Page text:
Kingstonians hunker down during record-setting COVID-19 spread

As the Kingston, Ont., area sees case counts skyrocket, leading to some of the strictest restrictions in the province, residents say there is a palpable fear among the city.

Region continues to set new pandemic highs, now has more than 1,000 known active cases

Kingston is currently dealing with the highest rate of COVID-19 infection in Ontario. (Patrick Morrell/CBC)

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As the Kingston, Ont., area sees case counts skyrocket, leading to some of the strictest restrictions in the province, residents say there is a palpable fear among the city.

Kingston, Frontenac and Lennox & Addington Public Health reported a new record of 1,018 known active cases on Tuesday and per capita infection rate is significantly higher than any other health unit in Ontario.

Gatherings are currently limited to five people. Restaurants are limited to four people per table and must close between 10 p.m. and 5 a.m. There is no singing, dancing or live music permitted. 

These restrictions started on Monday evening and are currently set to end on Dec. 20 at noon. 

Kingston has had several pandemic rules rolled back, including strict gathering and restaurant rules. (Michelle Allan/CBC)

Cancelling Christmas gatherings 'disappointing'

The wave of Christmas gathering cancellations has been "disappointing" for Kingston resident Lisa Davis, who hoped this year would be much better than last year's holiday season.

"We all thought we would be together with family," said Davis.

She admitted the stricter gathering limit was the "right thing to do," even if it means some families can't see each other. 

"We can also hope for next Christmas, I guess, or Easter, at least," she said.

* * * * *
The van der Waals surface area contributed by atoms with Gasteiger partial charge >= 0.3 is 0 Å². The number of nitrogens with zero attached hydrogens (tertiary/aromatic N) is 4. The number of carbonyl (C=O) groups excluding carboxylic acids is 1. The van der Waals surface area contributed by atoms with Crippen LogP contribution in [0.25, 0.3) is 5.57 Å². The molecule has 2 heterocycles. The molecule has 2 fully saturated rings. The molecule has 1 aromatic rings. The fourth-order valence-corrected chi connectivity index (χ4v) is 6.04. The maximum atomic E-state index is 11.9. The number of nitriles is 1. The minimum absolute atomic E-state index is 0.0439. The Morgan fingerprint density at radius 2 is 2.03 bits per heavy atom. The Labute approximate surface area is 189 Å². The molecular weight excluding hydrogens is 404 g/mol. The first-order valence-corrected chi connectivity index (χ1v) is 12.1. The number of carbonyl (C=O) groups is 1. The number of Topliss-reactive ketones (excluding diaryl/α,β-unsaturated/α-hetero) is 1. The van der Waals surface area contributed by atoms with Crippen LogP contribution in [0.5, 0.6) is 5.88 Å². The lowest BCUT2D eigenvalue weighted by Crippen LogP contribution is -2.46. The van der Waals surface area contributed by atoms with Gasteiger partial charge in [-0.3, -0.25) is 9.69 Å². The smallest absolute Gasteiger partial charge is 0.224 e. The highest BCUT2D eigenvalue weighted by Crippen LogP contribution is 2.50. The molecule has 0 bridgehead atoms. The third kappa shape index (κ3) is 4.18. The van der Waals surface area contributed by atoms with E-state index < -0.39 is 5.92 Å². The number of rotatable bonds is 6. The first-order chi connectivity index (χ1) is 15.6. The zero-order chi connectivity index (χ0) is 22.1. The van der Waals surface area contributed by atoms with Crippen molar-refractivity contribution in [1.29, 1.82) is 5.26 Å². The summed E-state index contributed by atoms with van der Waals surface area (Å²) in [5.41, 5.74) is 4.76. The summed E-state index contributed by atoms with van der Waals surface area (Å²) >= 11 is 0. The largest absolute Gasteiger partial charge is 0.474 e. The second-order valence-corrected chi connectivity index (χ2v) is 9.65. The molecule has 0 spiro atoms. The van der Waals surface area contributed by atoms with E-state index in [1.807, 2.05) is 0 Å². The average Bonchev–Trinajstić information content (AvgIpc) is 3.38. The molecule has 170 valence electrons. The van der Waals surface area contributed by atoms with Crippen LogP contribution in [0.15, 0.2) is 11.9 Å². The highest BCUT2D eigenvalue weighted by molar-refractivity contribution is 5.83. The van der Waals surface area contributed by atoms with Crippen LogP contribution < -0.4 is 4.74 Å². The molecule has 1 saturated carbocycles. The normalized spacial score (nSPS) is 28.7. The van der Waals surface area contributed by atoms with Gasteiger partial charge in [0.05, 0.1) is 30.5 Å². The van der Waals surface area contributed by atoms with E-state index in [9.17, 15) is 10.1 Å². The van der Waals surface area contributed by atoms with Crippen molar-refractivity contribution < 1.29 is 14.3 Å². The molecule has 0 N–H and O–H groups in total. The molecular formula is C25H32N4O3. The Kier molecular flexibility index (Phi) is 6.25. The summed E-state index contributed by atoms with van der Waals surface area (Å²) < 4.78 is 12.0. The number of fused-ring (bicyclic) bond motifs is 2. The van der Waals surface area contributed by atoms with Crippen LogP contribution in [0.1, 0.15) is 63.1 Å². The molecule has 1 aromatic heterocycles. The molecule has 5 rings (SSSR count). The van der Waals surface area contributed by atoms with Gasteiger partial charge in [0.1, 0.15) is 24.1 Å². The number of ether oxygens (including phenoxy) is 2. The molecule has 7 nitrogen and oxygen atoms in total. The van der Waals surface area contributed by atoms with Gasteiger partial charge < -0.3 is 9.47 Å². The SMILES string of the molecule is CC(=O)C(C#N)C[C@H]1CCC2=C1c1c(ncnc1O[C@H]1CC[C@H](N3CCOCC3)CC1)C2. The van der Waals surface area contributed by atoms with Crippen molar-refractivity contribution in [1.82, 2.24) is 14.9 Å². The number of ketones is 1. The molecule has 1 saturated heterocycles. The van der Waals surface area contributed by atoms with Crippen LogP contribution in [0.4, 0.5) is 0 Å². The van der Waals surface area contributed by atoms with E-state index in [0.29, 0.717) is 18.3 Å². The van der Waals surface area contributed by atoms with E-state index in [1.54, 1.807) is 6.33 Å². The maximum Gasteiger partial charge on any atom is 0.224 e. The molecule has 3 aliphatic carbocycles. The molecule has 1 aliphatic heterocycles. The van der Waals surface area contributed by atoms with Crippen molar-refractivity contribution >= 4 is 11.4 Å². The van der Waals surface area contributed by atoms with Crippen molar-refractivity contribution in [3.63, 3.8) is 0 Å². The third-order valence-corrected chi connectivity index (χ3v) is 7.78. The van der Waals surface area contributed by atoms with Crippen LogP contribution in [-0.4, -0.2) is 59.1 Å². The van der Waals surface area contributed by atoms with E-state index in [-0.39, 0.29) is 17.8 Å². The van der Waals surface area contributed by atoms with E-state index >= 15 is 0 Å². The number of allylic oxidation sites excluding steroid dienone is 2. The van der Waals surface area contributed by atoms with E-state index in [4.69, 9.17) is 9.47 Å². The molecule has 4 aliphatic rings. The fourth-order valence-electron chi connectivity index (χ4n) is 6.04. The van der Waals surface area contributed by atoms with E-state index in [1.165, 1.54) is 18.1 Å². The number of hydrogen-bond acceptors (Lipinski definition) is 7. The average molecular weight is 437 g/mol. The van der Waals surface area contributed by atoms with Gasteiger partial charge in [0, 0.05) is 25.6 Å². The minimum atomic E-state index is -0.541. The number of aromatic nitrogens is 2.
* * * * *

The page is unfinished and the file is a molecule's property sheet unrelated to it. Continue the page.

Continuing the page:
University student Emily Le says many students feel scared and isolated as they try to figure out what the holiday season will look like in Kingston.

"I was planning to hang out with my friends after like the finals are done. I guess now we're just staying home so we can be safe," Le said. "I actually have friends that got tested positive for COVID, which is pretty bad." 

Businesses brace for the worst

Some downtown business owners say they're experiencing a two-pronged fear — the virus and bankruptcy. 

Bruce Clark, who owns The Toucan pub, says he actually thinks the new restrictions in Kingston should be stronger. He believes there needs to be another lockdown.

"We have to take a really hard line on it," said Clark about this major surge of COVID-19 cases.

"We don't think [the restrictions are] enough to have any effect on anything. ... They will affect our business, though."

Clark says his pub will likely stay open but he expects few customers. Kingstonians have "locked themselves down" out of fear due to the high case counts in the city, he said.

Bruce Clark, owner of the Toucan Pub in downtown Kingston, says he worries the restrictions won't be enough to stop the spread of COVID-19. (Michelle Allan/CBC)

Melanie Archambault, who owns Symphony Spa and Yoga, says the sharp rise of cases in Kingston has made customers more wary than ever. 

She says that they're relying on gift card sales as decreased customer volume has hampered their ability to turn a profit. 

"For us, that's the future," Archambault said. "When you get gift certificate sales, it's like, 'okay, there'll be another day.'"

Experts say Kingston's experience could also signal what's to come in other areas of Ontario in the coming days or weeks due to the spread of the Omicron variant.


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